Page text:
Saturday Night Live’s final sketch of 2023 is trending — and it is every bit as absurd as it sounds. The sketch features a group of women working on, of all things, a “tampon farm." They strum guitars, don baggy overalls, sing, and bask in the sepia-toned world of the tampon farm…and they harvest tampons, which grow on trees while doing so.

Yes, it’s ridiculous. And hilarious, even though it’s kind of hard to articulate why it’s so funny. There’s just something about the image of stars like Kate McKinnon, Billie Eilish, Maya Rudolph, Kristen Wiig, and Paula Pell channeling a crunchy, folksy girl group with a hint of ‘90s grunge all while lovingly gathering tampons from treetops and the ground, where they sprout like cauliflower.

woman holding a tampon

Then there are the lyrics of the song, which include gems like “She’s wearing a bandana, she’s eating a banana, her clothes are made of burlap, her horse’s name is Hannah." There are also lyrics that illustrate the whole sketch’s premise: “Tampon farm,” McKinnon croons. “The women making cotton, cotton for the tampons, tampons for the blood. Tampon farm, women with guitars are singing to the tampons, tampon farm.”

Again, it’s ridiculous — the imagery, the lyrics, the whole premise of this folksy, women-run tampon farm, where the women seem to spend more time gazing romantically at said tampons (and each other) than with harvesting. 

SNL's "Tampon Farm": The hilarious social commentary we didn't know we needed 

But it’s more than just a funny sketch — because let’s face it, most ads for menstrual products are also just straight-up ridiculous. We’ve all seen the commercials that feature women skipping around while wearing white or giggling while rolling around in bed or grinning to themselves while practicing yoga — completely absurd depictions of what your period really looks like. Where’s the heating pad and over-the-counter pain relief?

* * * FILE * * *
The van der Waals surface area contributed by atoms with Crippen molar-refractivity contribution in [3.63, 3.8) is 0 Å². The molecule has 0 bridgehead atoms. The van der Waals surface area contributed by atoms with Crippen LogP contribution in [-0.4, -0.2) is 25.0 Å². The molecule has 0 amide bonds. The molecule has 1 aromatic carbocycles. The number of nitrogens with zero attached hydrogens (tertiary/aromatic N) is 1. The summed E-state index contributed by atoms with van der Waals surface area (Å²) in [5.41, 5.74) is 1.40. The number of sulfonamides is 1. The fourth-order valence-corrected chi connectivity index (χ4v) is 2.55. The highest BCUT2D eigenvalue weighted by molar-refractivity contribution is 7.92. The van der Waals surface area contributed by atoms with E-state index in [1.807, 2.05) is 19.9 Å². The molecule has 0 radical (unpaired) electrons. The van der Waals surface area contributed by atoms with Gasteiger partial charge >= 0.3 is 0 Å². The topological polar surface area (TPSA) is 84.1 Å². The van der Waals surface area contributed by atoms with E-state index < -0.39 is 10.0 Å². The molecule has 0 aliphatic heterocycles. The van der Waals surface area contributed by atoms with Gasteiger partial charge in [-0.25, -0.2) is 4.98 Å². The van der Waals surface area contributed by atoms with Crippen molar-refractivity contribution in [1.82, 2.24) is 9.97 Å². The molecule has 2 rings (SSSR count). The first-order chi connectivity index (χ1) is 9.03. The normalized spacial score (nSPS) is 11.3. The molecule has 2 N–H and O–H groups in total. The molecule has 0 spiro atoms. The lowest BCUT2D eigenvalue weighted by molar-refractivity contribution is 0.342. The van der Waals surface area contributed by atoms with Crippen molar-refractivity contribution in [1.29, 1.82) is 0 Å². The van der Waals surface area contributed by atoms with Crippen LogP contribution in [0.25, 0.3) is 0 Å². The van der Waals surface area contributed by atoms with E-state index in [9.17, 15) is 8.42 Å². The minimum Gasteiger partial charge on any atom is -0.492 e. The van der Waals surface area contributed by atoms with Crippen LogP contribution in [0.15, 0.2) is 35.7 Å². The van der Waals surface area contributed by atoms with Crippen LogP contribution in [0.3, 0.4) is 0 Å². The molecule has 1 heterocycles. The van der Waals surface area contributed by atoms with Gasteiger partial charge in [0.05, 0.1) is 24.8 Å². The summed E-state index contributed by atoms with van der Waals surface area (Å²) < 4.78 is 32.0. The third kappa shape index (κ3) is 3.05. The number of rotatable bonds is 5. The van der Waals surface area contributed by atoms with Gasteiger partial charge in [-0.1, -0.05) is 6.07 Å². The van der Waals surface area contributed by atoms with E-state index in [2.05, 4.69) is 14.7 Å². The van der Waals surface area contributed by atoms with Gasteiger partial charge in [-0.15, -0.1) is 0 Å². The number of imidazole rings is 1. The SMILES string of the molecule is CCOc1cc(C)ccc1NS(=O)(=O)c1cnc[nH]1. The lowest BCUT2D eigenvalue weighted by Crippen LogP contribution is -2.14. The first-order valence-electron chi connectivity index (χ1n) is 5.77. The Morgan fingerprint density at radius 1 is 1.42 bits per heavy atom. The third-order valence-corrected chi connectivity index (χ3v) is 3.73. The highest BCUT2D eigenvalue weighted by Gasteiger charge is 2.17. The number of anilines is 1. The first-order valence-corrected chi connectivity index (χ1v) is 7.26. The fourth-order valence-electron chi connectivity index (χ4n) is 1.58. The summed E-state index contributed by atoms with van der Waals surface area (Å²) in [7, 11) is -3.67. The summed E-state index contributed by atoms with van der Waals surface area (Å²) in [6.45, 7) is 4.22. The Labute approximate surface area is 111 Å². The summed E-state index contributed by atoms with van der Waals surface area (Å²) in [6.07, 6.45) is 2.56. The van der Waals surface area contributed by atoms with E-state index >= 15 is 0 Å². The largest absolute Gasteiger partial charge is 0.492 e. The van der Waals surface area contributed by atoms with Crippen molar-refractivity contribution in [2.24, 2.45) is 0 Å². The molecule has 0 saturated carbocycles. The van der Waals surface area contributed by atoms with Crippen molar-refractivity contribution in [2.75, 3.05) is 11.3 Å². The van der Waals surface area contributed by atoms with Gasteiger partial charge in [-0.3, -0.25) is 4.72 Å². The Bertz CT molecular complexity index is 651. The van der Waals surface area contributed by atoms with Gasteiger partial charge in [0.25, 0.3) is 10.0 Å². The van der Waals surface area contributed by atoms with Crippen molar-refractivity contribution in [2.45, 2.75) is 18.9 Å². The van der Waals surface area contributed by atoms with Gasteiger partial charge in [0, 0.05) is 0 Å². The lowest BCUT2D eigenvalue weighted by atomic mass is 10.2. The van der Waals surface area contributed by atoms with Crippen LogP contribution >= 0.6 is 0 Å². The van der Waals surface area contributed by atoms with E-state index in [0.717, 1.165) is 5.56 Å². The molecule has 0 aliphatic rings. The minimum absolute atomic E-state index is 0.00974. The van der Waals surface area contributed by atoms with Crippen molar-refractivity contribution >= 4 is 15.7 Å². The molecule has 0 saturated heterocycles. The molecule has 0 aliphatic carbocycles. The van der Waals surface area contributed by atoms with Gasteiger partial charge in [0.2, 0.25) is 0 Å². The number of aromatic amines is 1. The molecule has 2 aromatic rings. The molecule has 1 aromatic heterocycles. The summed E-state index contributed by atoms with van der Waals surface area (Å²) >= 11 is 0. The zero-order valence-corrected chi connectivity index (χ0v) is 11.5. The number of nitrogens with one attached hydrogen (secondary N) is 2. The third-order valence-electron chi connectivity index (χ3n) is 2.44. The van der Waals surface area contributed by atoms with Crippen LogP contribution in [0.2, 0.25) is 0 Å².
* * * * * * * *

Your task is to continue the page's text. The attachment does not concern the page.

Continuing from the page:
Ads for period products (whether tampons, pads, or menstrual cups), hardly ever lean into the realities of what periods look like. The cramps, the moodiness, and the wild cravings are nowhere to be found. Instead, they put this weirdly whimsical spin on the experience. That’s why watching “Tampon Farm” doesn’t just feel like the typical funny sketch Saturday Night Live is known for creating — it kind of feels like a tongue-in-cheek rebuttal to the weirdness and absurdity of real-life ads for menstrual products.

There’s another potential layer of social commentary here. Tampons decidedly do not grow on trees in real life — instead, they’re affected by “the pink tax," a term that refers to the markup typically slapped onto goods created for women. As always, our system does very little to make life easier for women, many of whom have to scramble to afford menstrual products. Period poverty is a real thing: We’ve all heard that girls and women globally struggle to access menstrual products, sometimes opting instead to make their own products. We think of this as an issue that only exists in under-resourced countries, but it’s crucial that we open our eyes to the idea that many women right here in the United States struggle to access period products. 

Whether intentionally or not, this sketch makes a point that’s probably crossed our minds many, many times: Women would be in a better position, and the women’s health industry would function very differently — if we were the ones calling the shots. Maybe if women were the ones harvesting the tampons we could, figuratively speaking, find a way for them to grow on trees.

But this sketch does bring us back to reality: Because women don’t run the show. We don’t call the shots. And as a result, we don’t get served in a way that works for us. Case in point: Towards the end of the sketch, a man comes along and takes in the scene…and then it’s revealed that the tampon farm gets condemned.

Be the expert in you.

Take the Quiz

woman choosing between tampons and pads

And yes, the video is funny and clever and ridiculously catchy (the melody of “Tampon Farm” is about to live rent-free in your head for days), but it also seems to send a message about the way women’s health is treated in our society. The women of “Tampon Farm” seem pretty zen, after all, living in their feminist utopia. And affordable, accessible menstrual products? That’s a thing women would definitely find a way to make happen…that is, until the men get involved and shut down the operation. 

To this point, one person tweeted: “I’d give a million dollars to hear a room full of men try to understand the many nuances of tampon farm #snl.” 

And one other person commented on YouTube: “I would love to live on a tampon farm. No men, just earthy women singing. And you know they’re all synced up.”

Zara Hanawalt is a freelance journalist and mom of twins. She's written for outlets like Parents, MarieClaire, Elle, Cosmopolitan, Motherly, and many others. In her (admittedly limited!) free time, she enjoys cooking, reading, trying new restaurants, and traveling with her family.